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NHL lockout: League cancels rest of pre-season, talks resume Friday


MIKE SEGAR/REUTERS Minnesota Wild forward Zach Parise could be the next NHL star bound for Europe. He says he’s considering an offer to play in Switzerland if meetings this weekend between the league and NHLPA appear to go nowhere.

On the eve of the next round of talks with the NHL PlayersAssociation, the NHL cancelled the remainder of the league’s pre-season on Thursday.

All training camps and all exhibition games are now history.

“The cancellation of the pre-season schedule was necessary because of the absence of a collective bargaining agreement between the NHL Players’ Association and the NHL,” the league said on its website.

The league cancelled the first half of the pre-season on Sept. 19. The latest move was not that surprising, but the timing was curious. It’s a reminder that the league holds the hammer in negotiations just as the two sides prepare to meet Friday for the first time since Sept. 12 .

The two sides are gathering in New York to discuss what both are calling “non-core economic issues” — pensions, benefits, medical issues. The talks are scheduled to go for three days.

Neither side will say they’re coming armed with a new proposal and the prospects of a new deal by Sunday are grim.

The popular thinking — as framed by the NHL — is that it is up to the players to come with a new proposal. The league made the last proposal, one that would see the players’ share of hockey related revenue drop to 47 per cent over six years. The owners want rollbacks of some sort, about 17.5 per cent in pay, in the first year of a new agreement.

The players currently get 57 per cent of hockey related revenue, which amounted to $ 1.87 billion last season.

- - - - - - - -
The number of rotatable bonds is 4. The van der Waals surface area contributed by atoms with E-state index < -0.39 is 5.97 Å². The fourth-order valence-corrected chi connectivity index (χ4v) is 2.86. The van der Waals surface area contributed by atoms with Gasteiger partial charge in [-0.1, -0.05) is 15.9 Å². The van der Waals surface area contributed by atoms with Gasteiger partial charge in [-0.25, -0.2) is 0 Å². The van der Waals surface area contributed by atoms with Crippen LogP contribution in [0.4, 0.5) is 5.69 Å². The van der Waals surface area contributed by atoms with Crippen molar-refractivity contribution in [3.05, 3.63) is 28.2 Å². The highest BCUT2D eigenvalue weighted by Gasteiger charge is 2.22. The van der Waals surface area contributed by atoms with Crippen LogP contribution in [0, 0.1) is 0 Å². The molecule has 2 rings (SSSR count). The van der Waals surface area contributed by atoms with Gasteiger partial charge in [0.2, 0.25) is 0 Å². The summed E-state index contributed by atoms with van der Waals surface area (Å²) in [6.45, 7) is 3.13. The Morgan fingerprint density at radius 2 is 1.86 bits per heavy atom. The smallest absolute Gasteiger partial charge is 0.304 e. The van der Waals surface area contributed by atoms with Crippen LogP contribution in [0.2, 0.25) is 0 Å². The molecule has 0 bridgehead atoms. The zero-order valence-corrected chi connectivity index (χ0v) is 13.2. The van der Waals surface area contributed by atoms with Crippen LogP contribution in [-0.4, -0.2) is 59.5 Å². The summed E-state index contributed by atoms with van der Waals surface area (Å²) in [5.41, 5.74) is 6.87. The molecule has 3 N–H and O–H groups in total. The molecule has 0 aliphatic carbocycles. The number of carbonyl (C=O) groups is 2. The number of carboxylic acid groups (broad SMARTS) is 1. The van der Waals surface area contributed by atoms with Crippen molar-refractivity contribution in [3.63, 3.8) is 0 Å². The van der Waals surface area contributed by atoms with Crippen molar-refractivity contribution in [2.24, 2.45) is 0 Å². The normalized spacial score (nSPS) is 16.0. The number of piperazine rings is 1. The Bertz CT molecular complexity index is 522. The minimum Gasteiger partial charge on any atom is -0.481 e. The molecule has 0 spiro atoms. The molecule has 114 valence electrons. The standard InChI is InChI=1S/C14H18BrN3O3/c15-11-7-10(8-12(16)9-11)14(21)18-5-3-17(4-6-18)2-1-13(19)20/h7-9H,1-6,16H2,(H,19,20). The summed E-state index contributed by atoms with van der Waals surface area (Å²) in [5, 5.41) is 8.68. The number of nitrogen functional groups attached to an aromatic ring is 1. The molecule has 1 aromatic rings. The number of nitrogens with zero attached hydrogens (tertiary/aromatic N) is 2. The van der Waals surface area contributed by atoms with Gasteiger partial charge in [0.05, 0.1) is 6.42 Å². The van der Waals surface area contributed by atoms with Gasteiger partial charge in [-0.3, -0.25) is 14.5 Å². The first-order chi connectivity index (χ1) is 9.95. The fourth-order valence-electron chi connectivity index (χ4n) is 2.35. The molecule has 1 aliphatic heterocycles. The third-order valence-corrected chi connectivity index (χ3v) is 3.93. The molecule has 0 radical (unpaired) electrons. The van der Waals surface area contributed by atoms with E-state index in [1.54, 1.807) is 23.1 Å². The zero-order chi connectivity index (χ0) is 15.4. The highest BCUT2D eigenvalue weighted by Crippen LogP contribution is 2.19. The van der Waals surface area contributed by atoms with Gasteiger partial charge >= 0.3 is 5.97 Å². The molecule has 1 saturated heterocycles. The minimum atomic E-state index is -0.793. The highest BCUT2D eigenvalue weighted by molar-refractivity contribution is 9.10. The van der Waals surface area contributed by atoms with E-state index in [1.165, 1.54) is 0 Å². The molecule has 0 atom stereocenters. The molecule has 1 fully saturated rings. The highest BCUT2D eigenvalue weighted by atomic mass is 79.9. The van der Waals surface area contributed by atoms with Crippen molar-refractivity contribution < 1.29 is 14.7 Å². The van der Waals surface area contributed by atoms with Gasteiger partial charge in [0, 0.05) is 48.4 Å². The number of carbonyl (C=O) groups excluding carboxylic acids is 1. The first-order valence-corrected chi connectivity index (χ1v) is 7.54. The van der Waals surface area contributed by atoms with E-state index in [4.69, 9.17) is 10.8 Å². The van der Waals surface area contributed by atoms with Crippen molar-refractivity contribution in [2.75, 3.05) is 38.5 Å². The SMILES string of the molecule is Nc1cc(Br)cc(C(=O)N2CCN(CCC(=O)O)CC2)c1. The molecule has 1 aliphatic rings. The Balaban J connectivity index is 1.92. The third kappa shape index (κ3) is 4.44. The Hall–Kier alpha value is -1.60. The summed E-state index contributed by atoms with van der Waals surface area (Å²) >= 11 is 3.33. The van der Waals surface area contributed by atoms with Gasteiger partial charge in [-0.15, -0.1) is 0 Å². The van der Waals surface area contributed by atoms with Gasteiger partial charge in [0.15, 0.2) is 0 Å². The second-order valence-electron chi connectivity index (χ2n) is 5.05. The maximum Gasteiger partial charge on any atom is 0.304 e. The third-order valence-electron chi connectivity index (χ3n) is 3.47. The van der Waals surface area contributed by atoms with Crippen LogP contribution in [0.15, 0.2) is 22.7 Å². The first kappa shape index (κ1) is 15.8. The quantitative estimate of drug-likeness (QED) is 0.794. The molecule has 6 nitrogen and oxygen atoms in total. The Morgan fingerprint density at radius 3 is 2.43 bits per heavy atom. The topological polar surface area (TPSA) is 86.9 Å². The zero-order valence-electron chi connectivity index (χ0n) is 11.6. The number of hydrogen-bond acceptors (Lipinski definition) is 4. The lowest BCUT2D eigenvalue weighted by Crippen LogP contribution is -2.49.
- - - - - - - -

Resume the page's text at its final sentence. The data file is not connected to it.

A source on the players’ side said concessions are the theme of their proposals (every proposal so far has included concessions by the players) and they’re still waiting to see if the NHL makes an offer with concessions included.

The players’ latest proposal sees $ 1.87 billion as a starting point on salaries, with the players taking a smaller percentage through the years as revenue grows. The two sides are about $ 1 billion apart on a five-year basis.

If talks end badly by Sunday, some players surmise that an exodus to Europe will follow. About 60 NHLers are already over there, but the number could quickly reach into the hundreds.

Zach Parise, for example, told the Minnesota Star Tribune he has an opportunity to play for a team he wouldn’t disclose in Switzerland, adding he will make that decision soon if the meetings this weekend appear to go nowhere.

“Keeping our fingers crossed,” Parise told the Star Tribune. “I think everyone’s still in a holding pattern waiting to see where this is going, but at some point, you have to worry about yourself and make sure you’re ready to play.”

Meanwhile, some AHL-eligible young players who would otherwise be in an NHL camp found themselves in the minors with AHL camps opening UPEND across North America.

“Everyone would like to get a deal done,” said Leafs defenceman Jake Gardiner on his first day in Marlies camp. “I think we’re trying to get towards that. It’s just not happening right now.

“Everybody’s question every day is when is this thing going to end. Until there’s a fair deal, I don’t think it’s going to happen. Hopefully the negotiating goes well and we’ll go from there.” – Sports

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